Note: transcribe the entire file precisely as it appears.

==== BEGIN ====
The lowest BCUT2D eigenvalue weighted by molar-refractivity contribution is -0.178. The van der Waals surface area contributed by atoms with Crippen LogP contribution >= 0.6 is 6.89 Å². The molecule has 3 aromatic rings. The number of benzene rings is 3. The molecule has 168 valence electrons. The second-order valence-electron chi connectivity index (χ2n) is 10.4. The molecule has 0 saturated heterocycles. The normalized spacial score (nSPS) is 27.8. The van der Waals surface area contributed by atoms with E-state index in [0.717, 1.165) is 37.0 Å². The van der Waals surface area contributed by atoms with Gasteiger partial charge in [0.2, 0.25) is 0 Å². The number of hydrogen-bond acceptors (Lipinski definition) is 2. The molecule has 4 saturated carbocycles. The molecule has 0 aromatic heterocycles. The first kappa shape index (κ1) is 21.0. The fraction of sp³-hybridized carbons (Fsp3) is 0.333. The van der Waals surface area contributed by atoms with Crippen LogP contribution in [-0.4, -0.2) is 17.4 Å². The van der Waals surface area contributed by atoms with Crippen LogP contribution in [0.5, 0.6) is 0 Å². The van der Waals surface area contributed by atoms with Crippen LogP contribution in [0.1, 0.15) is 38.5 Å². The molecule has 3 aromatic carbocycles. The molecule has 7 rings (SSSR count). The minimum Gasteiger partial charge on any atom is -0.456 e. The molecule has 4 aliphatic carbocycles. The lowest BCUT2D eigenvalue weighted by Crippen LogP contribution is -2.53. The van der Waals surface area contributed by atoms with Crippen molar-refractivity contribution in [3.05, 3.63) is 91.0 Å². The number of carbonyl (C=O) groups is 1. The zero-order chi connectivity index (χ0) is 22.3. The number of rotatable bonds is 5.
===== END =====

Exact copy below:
The lowest BCUT2D eigenvalue weighted by molar-refractivity contribution is -0.178. The van der Waals surface area contributed by atoms with Crippen LogP contribution >= 0.6 is 6.89 Å². The molecule has 3 aromatic rings. The number of benzene rings is 3. The molecule has 168 valence electrons. The second-order valence-electron chi connectivity index (χ2n) is 10.4. The molecule has 0 saturated heterocycles. The normalized spacial score (nSPS) is 27.8. The van der Waals surface area contributed by atoms with E-state index in [0.717, 1.165) is 37.0 Å². The van der Waals surface area contributed by atoms with Gasteiger partial charge in [0.2, 0.25) is 0 Å². The number of hydrogen-bond acceptors (Lipinski definition) is 2. The molecule has 4 saturated carbocycles. The molecule has 0 aromatic heterocycles. The first kappa shape index (κ1) is 21.0. The fraction of sp³-hybridized carbons (Fsp3) is 0.333. The van der Waals surface area contributed by atoms with Crippen LogP contribution in [-0.4, -0.2) is 17.4 Å². The van der Waals surface area contributed by atoms with Crippen LogP contribution in [0.5, 0.6) is 0 Å². The van der Waals surface area contributed by atoms with Crippen LogP contribution in [0.1, 0.15) is 38.5 Å². The molecule has 3 aromatic carbocycles. The molecule has 7 rings (SSSR count). The minimum Gasteiger partial charge on any atom is -0.456 e. The molecule has 4 aliphatic carbocycles. The lowest BCUT2D eigenvalue weighted by Crippen LogP contribution is -2.53. The van der Waals surface area contributed by atoms with Crippen molar-refractivity contribution in [3.05, 3.63) is 91.0 Å². The number of carbonyl (C=O) groups is 1. The zero-order chi connectivity index (χ0) is 22.3. The number of rotatable bonds is 5.